The 1.25 percentage point increase will raise an estimated £600 million for the Treasury. Who will pay? Mostly small and medium-sized business owners.
Exemptions for tax wrappers and other registered schemes mean public market companies and their investors won’t be too weighed down. The increase will instead mostly be felt by company directors who pay themselves through dividends — a common set-up for small, entrepreneurial businesses.
The timing couldn’t be worse. Many SMEs suffered huge drops in income last year. The government was slow to offer support and millions of directors missed out, even after the Treasury set up grants. As a result, many businesses are just barely hanging on.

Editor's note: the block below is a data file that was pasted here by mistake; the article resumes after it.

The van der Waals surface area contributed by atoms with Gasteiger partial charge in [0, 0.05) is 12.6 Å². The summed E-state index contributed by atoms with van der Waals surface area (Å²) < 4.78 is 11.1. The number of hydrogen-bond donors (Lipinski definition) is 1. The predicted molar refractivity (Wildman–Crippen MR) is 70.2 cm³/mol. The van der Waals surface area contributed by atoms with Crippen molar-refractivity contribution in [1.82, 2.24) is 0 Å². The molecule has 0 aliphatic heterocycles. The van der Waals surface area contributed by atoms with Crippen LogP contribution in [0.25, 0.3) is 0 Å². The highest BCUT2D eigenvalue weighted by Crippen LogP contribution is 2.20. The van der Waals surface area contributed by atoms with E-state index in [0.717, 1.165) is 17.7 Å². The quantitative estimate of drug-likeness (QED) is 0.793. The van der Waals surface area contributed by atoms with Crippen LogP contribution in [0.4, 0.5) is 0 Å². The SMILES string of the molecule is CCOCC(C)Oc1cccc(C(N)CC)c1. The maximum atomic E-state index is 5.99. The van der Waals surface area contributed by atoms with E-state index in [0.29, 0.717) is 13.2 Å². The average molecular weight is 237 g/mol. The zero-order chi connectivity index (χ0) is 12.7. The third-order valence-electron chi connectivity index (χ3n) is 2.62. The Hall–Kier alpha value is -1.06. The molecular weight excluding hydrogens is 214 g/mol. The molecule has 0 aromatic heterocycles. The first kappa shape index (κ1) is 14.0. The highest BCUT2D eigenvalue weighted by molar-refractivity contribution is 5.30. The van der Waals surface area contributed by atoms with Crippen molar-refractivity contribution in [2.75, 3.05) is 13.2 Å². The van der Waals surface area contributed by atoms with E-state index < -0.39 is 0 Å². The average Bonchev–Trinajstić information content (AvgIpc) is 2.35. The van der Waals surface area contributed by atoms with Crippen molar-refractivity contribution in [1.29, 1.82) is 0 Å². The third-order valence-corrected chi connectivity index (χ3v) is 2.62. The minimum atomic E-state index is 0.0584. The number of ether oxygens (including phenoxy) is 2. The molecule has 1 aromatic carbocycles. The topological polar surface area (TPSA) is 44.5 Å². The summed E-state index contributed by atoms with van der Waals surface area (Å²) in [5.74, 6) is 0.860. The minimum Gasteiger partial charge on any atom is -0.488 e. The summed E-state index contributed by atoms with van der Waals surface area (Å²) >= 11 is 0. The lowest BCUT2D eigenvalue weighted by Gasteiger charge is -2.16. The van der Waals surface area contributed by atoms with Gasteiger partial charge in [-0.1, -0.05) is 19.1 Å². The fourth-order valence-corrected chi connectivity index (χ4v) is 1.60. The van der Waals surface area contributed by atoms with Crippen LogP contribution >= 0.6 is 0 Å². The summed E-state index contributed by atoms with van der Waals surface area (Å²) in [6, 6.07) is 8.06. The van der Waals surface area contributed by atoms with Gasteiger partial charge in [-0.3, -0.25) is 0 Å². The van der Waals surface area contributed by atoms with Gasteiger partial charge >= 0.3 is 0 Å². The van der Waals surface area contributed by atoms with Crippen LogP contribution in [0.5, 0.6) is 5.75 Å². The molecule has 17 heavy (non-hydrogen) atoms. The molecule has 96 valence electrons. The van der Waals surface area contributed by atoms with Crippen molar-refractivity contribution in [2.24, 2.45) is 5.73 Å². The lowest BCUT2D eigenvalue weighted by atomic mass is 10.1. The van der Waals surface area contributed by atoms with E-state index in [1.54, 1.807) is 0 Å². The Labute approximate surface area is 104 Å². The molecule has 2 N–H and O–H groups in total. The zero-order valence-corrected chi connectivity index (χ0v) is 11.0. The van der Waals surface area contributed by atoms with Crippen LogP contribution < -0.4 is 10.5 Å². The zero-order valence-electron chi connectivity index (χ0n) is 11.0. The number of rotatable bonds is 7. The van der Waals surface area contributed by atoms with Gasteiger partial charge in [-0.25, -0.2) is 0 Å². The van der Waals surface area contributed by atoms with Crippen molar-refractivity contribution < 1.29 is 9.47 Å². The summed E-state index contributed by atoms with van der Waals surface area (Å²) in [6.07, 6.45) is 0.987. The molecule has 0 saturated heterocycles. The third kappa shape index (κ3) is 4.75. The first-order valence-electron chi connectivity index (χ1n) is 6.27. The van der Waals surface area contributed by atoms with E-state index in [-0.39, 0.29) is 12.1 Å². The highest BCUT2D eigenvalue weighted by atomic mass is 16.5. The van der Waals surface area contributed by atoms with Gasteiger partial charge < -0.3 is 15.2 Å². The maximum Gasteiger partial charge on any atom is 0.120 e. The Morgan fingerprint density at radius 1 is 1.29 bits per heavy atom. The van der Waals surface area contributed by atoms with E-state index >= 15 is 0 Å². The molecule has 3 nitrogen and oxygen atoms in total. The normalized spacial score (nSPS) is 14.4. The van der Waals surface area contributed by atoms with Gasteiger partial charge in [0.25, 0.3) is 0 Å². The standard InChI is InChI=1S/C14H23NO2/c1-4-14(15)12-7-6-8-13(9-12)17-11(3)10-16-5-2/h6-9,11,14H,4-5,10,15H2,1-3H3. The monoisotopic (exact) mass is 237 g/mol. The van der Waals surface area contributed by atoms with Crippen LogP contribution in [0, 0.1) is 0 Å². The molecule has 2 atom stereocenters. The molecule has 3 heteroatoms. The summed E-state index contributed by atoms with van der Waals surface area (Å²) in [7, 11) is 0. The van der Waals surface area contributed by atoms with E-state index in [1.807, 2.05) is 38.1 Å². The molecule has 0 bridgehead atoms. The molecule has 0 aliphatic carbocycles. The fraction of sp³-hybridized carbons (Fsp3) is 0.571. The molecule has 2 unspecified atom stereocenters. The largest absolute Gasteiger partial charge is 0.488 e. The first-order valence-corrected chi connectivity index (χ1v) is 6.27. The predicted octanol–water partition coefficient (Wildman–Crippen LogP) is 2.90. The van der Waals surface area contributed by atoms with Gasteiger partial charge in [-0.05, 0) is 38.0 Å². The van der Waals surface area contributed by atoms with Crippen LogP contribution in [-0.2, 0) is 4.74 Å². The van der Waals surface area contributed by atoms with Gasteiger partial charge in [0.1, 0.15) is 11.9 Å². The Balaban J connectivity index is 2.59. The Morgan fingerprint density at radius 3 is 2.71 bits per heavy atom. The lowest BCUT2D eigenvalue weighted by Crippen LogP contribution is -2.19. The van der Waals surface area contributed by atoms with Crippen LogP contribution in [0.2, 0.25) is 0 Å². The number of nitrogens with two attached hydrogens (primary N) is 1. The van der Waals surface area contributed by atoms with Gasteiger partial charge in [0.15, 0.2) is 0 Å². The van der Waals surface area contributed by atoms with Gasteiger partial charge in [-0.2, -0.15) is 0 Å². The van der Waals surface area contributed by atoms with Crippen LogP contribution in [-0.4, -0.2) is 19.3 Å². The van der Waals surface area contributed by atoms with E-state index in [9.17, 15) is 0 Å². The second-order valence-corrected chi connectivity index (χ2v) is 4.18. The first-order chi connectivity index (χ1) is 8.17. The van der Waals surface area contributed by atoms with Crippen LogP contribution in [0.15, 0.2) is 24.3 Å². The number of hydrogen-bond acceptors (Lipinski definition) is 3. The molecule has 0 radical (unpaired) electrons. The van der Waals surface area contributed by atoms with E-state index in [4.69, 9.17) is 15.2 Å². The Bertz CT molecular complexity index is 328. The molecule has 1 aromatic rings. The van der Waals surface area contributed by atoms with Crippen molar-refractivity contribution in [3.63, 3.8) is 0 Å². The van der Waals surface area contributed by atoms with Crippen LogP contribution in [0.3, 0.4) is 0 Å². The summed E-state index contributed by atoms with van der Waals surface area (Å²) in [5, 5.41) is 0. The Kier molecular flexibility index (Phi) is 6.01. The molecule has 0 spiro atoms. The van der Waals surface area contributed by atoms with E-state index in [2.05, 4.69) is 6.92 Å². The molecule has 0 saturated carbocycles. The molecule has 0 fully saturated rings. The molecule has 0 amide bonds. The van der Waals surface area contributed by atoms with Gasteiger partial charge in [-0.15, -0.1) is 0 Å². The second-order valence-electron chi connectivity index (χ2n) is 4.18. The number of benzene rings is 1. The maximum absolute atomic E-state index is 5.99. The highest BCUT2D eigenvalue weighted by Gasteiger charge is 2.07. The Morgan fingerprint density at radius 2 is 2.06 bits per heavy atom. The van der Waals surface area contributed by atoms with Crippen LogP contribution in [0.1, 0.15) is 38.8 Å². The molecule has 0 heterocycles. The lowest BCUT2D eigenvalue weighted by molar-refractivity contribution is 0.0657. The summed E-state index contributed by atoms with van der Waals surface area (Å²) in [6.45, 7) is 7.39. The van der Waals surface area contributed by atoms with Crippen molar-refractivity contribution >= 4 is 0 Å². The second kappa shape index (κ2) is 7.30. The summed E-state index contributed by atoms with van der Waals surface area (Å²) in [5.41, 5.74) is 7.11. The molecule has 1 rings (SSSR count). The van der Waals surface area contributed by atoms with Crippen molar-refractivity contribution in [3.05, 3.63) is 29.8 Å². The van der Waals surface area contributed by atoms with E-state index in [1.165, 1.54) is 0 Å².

The problem is particularly acute in London where, as the Federation of Small Business’s Rowena Howie points out, the cost of doing business was already high.
“Small businesses including start-ups need a morale boost in these current times and not the news announced today by Government,” Howie says.
Worst of all, this looks like simply a political move. The divi tax raises a small amount compared with National Insurance changes but gives ministers cover to say the package is not just a “tax on jobs”. Business owners should be furious that they are being asked to cough up millions for the air cover.